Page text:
Art. 75, Le jongleur d’Ely e le roi d’Angleterre: Introduction

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Art. 75, Le jongleur d’Ely e le roi d’Angleterre: Introduction

Abbreviations: AND: Anglo-Norman Dictionary; ANL: Anglo-Norman Literature: A Guide to Texts and Manuscripts (R. Dean and Boulton); BL: British Library (London); Bodl.: Bodleian Library (Oxford); CT: Chaucer, Canterbury Tales; CUL: Cambridge University Library (Cambridge); DOML: Dumbarton Oaks Medieval Library; FDT: French Devotional Texts of the Middle Ages (Sinclair 1979); FDT-1French Devotional Texts of the Middle Ages, . . . First Supplement (Sinclair 1982); IMEV: The Index of Middle English Verse (Brown and Robbins); MED: Middle English Dictionary; MWME: A Manual of the Writings in Middle English, 1050–1500 (Severs et al.); NIMEV: A New Index of Middle English Verse (Boffey and Edwards); NLS: National Library of Scotland (Edinburgh).

The Jongleur of Ely and the King of England is a performance text that starts off as joking banter, that is, as quick repartee between a clown and a straight man. It is full of delightfully agile puns and wordplay. It then devolves into a satiric monologue on backbiting, and it closes with a light moral lesson on following moderation in all things. The cogent message delivered to the king is that one must know how to govern oneself. The piece is set up as a dialogue between a jongleur and a king, placing it in the tradition of the Marcolf and Solomon dialogues — rustic wisdom delivered bluntly to powerful authority (Ziolkowski 2008; Bradbury 2008; Bradbury and Bradbury). Often, because of its persistent comic air, scholars categorize it as a fabliau, though it lacks the developed plot and extremely bawdy humor one expects from that genre. In MS Harley 2253 its closest cousin is the interlude-dialogue Gilote and Johane (art. 37). Nolan discusses it in the context of the Harley fabliaux (arts. 75a, 82, 84, 87), and Reichl 2000 positions it as a Harley debate poem beside arts. 9, 22, 35, 64. In the context of booklet 6, it comes amid several works that ascribe authority to a wise individual: Saint Bernard, Urbain the Courteous, Daniel (or David), Hending (named as Marcolf’s son), Thomas of Erceldoune, and Saint Louis (arts. 74, 79, 85, 89, 90, 94). The jongleur who speaks words that seem cryptic and silly, yet turn out be truthful and pure, belongs with these types of truth-tellers. He speaks to an open-minded king who can glean wisdom from what he hears, to the benefit of all society.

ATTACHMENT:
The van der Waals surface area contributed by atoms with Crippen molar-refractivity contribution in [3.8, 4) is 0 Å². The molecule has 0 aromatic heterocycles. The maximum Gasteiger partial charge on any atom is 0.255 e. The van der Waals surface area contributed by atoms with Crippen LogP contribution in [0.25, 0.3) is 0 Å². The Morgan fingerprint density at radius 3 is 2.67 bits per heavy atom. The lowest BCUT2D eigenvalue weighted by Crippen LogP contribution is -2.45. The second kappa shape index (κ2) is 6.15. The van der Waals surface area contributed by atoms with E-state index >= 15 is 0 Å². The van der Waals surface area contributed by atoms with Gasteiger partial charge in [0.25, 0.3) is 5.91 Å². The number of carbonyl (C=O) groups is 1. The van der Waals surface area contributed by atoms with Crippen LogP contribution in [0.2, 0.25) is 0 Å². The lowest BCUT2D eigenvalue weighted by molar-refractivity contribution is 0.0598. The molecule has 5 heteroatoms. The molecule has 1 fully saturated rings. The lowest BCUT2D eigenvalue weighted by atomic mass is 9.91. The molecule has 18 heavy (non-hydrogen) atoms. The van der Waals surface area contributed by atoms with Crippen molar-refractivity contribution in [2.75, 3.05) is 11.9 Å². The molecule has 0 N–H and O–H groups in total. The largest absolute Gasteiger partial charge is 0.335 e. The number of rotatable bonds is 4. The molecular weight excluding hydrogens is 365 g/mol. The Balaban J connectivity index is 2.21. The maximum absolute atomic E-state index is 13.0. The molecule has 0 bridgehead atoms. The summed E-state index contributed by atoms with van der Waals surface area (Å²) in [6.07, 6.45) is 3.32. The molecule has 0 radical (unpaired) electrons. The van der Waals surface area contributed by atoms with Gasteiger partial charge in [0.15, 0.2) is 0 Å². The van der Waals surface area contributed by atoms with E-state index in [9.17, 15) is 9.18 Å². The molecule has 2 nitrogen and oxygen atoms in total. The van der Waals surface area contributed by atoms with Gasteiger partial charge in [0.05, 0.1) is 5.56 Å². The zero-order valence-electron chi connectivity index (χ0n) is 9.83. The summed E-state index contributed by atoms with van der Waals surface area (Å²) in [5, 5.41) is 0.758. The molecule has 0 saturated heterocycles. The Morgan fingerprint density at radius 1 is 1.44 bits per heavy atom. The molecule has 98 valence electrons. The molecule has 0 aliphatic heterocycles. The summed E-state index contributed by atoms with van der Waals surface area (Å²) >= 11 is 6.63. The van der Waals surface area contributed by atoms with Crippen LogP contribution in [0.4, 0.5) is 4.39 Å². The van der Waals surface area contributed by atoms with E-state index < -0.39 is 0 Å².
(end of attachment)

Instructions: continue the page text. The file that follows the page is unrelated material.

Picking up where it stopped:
The king and the jongleur in this Anglo-Norman poem are both English. R. Dean dates the item’s composition in the thirteenth-century (ANL 195). Its exists in Continental versions, where it is known as La riote du monde. An Anglo-Norman analogue, a longer work in prose, survives in a manuscript and a fragment. For further discussion of the work, see Bloch, pp.1–21; Reichl 2000, pp. 231–33; Nolan, pp. 292–94, 296–307, 310–11; Corrie 2003, pp. 72–76 and Butterfield, pp. 242, 254–59.

[Fols. 107va–109vb. ANL 195. Nykrog, no. 126. Långfors, p. 368. Vising §268. Scribe: B (Ludlow scribe). Quire: 12. Layout: Double columns. Meter: Octosyllabic couplets. Editions: Montaiglon and Raynaud 2:242–56; Ulrich, pp. 275–79. Edition: Ulrich, pp. 275-79. Altered Edition: Montaiglon and Raynaud 2:242–56 (see Holbrook). Other MSS: None. Anglo–Norman Analogue: La riote du monde in prose: Cambridge, Trinity College MS O.2.45, pp. 331–36 (ed. Ulrich, pp. 279–89); Stratford-upon-Avon, Gild Records, Div. XII, No. 206 (ed. Brereton, pp. 95–99). Old French Version: La riote du monde in prose (ed. Ulrich, pp. 279–89). Translations: None.]

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